One of the main reasons for starting this whole project was supposed to be so I was able to properly answer a question no-one has actually ever asked me; namely which of the 20-odd Vietnamese restaurants clustered around the bottom end of Kingsland Road is the best. It was the question behind the whole concept of the blog, which makes it somewhat ironic that it’s been a pair of those same Vietnamese places that nearly derailed the damn thing.
The problem was one of going too big too early. We went to what I was already pretty sure was definitively the best Vietnamese restaurant on the strip as our very first outing. Which meant that each one since has been something of a let down. In fact, Loong Kee was such an unpleasant experience that we hadn’t been back to another Vietnamese place for several months.
That changed when we ended up going to two – Viet Hoa and Anh Doa – in the space of a couple of weeks. One was OK, the other less so. Together they were so uninspiring that I lost the will to write anything for the blog at all. Reviews piled up but I couldn’t think of anything interesting to say. Those two indifferent Vietnamese meals just sat there, sucking my enthusiasm. It was they represented; the promise of dozens more average Vietnamese eating experiences before the project was over. What was the point? What was the point of doing any of it – the Internet was full of crappy restaurant reviews. Why should I add to the mountains of cat videos and arguments about how much the Brad Pitt film of World War Z differs from Max Brooks’s book that represent what our culture has basically become?
Then some people told me to stop being a pretentious dick who over thinks everything and just get on with it. So I did and started writing again. But those two Vietnamese places still loomed over me; unwritten. In a bid to finally put the Vietnamese demon to bed, I’m going to kill them both in one post and be done with it.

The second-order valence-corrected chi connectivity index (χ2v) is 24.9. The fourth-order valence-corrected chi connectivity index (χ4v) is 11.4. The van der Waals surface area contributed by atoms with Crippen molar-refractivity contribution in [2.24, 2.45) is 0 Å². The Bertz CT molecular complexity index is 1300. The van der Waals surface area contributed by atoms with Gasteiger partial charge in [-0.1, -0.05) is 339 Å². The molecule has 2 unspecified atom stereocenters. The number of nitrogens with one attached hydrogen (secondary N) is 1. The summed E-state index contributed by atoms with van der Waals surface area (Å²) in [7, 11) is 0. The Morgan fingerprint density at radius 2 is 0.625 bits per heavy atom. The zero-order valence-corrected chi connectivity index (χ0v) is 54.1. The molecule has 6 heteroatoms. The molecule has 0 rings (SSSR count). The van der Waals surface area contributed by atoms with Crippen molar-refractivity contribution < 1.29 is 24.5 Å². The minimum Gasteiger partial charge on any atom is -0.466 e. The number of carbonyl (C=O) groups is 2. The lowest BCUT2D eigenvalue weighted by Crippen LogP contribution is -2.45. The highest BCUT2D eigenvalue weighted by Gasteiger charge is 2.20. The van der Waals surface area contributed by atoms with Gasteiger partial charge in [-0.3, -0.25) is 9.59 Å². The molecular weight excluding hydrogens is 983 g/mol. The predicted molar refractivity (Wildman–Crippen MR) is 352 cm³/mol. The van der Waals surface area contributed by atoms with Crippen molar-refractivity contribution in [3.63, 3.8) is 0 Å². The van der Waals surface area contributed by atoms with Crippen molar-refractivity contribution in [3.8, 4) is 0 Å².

First the better of the two; Anh Doa. It’s decor was strangely appealing, and made me think of what I imagine it might have been like to have eaten in a restaurant in Hanoi 15 years ago, just before the masses of tourists descended on the Vietnamese capital; slightly seeded and dilapidated, with a hint of “I could well get my drink spiked and wake up in a bath full of ice with a kidney missing” in the air.
The food itself was initially OK as well. In fact, our Hoy Tay Pancake starter was rather lovely; crispy sweet potato and prawns fried together in that surprisingly light way that the best Vietnamese places manage (i.e. at Song Que). At this point, I genuinely thought we had a contender for the Vietnamese crown on our hands.
Next up was a bowl of pho, which put pay to any title thoughts almost immediately. It wasn’t that bad. Just not that good either. And with a Vietnamese restaurant, a pho fail is a major fail that they will always struggle to claw their way back from. It lacked almost completely the unctuous richness of the dish at its best and was similarly missing any of the fiery chilli heat needed to elevate it to something beautiful. Without those vital components, you’re left with a bowl that rather closely resembles washing up water with a few herbs and cheap cuts of beef chucked in.